Ivo Reitzenstein, Ralf Peters

Fraud Detection by Human Agents: A Pilot Study

Fraud is a constant problem for online auction sites. Besides failures in detecting fraudsters, the currently employed methods yield many false positives: bona fide sellers that end up harassed by the auction site as suspects. We advocate the use of human computation (also called crowdsourcing) to improve precision and recall of current fraud detection techniques. To examine the feasibility of our proposal, we did a pilot study with a set of human subjects, testing whether they could distinguish fraudsters from common sellers before negative feedback arrived and looking just at a snapshot of seller profiles. Here we present the methodology used and the obtained results, in terms of precision and recall of human classifiers, showing positive evidence that detecting fraudsters with human computation is viable.

Vinicius Almendra, Daniel Schwabe

Recommender Systems and the Social Web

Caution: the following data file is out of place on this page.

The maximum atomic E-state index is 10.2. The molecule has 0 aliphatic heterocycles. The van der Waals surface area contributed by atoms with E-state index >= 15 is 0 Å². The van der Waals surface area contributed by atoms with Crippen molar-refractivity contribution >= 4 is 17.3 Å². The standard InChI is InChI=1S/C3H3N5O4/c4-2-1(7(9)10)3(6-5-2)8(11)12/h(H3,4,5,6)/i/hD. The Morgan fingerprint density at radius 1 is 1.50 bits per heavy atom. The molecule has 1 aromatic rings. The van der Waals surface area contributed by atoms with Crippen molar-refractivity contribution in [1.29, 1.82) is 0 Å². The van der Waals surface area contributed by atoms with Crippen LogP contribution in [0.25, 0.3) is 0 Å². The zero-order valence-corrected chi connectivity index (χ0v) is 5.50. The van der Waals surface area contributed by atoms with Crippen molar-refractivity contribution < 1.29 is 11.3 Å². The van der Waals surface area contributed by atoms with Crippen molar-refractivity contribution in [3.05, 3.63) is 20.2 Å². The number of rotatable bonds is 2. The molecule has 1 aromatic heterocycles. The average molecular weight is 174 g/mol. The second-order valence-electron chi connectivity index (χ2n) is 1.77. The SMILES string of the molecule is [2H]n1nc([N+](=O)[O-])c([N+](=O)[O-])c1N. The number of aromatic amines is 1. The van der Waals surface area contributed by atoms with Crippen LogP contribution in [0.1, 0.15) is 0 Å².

Finding My Needle in the Haystack: Effective Personalized Re-ranking of Search Results in Prospector

This paper provides an overview of Prospector, a personalized Internet meta-search engine, which utilizes a combination of ontological information, ratings-based models of user interests, and complementary theme-oriented group models to recommend (through re-ranking) search results obtained from an underlying search engine. Re-ranking brings “closer to the top” those items that are of particular interest to a user or have high relevance to a given theme. A user-based, real-world evaluation has shown that the system is effective in promoting results of interest, but lags behind Google in user acceptance, possibly due to the absence of features popularized by said search engine. Overall, users would consider employing a personalized search engine to perform searches with terms that require disambiguation and / or contextualization.

Florian König, Lex van Velsen, Alexandros Paramythis

RATC: A Robust Automated Tag Clustering Technique